Tuesday, May 24, 2016

Expand Your Reach with Print Newsletters

One of the oldest and most effective ways to stay in touch with existing clients, prospects and donors is with printed newsletters. Arriving by snail mail, they contain valuable, information-rich content and are an effective complement to online promotions. They also serve niche markets where print is a preferred format. Due to the decrease in postal mail, print newsletters stand out, unlike email newsletters that tend to get lost in the inbox or deleted.

Many businesses understand the value of direct mail as a marketing tool. But have you ever considered using a newsletter as a sales-related publication? A newsletter can help your business or non-profit generate new customers or increase your donor base, cultivate loyalty, increase repeat sales or continued giving, and boost referrals.

How can a newsletter accomplish all these objectives? By communicating useful information in an easy-to-understand format. And when we say useful information, we mean not only facts, tips, and expert advice, but also new product or service information.

In this issue we’ll provide some guidelines and suggestions to help you launch a customer-centric newsletter and realize its benefit as a powerful sales tool.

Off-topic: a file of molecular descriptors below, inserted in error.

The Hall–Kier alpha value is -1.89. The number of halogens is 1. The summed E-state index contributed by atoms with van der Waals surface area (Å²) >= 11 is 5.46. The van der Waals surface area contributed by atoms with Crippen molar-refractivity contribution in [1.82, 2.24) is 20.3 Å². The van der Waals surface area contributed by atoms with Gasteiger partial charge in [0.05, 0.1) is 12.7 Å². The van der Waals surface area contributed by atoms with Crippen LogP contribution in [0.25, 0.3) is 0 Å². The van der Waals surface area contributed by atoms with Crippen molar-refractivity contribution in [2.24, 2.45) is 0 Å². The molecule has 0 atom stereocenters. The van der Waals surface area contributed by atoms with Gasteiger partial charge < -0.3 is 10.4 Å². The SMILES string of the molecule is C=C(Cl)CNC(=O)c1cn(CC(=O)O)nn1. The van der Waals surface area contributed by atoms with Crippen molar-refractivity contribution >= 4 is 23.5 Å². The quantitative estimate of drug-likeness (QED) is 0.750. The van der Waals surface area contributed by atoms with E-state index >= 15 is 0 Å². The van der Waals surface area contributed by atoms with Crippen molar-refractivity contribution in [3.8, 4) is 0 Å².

Newsletter Size

A fundamental decision when starting a newsletter is how it will look. A very popular newsletter format is a tabloid size (11”x17”) sheet of paper, folded in half to produce four letter size (8.5” x 11”) pages. To create a longer newsletter, include additional tabloid size sheets to add four pages or include one letter size sheet to add two additional pages.

The same technique can be used with a letter size sheet. Folded in half, it becomes a four-page half letter size newsletter that measures 5.5” x 8.5”. Add more letter size sheets, and the newsletter page count increases to 8, 12, 16 or more pages.

The popularity of these newsletter sizes is linked to the fact that letter and tabloid sizes are readily available, ream-wrapped papers that come in a wide variety of colors, finishes, and thicknesses. This availability allows newsletter editors a good bit of creativity in selecting paper.

Here are some creative suggestion for consideration. Instead of folding the tabloid sheet in half, fold it in thirds, creating a large trifold, which is a six-page newsletter. Alternately, trim the tabloid sheet to legal size, then fold in half and you have a four-page newsletter with a finished size of 7” x 8.5”. The benefit of these suggestions is that they take advantage of the standard sheet size, yet produce a newsletter that is an unusual size, making it stand out in the mail.

For a truly unusual format, consider a postcard newsletter. You will be amazed at the amount of information you can fit on a postcard. The key is careful design and concise content limited to the essentials.

How much copy does it take to fill a newsletter? Typically it takes 400 - 600 words per letter size sheet, assuming there are a few graphic elements like photographs on each page. We suggest enlisting help from colleagues and other experts in your company to write an article or two.

Recurring Elements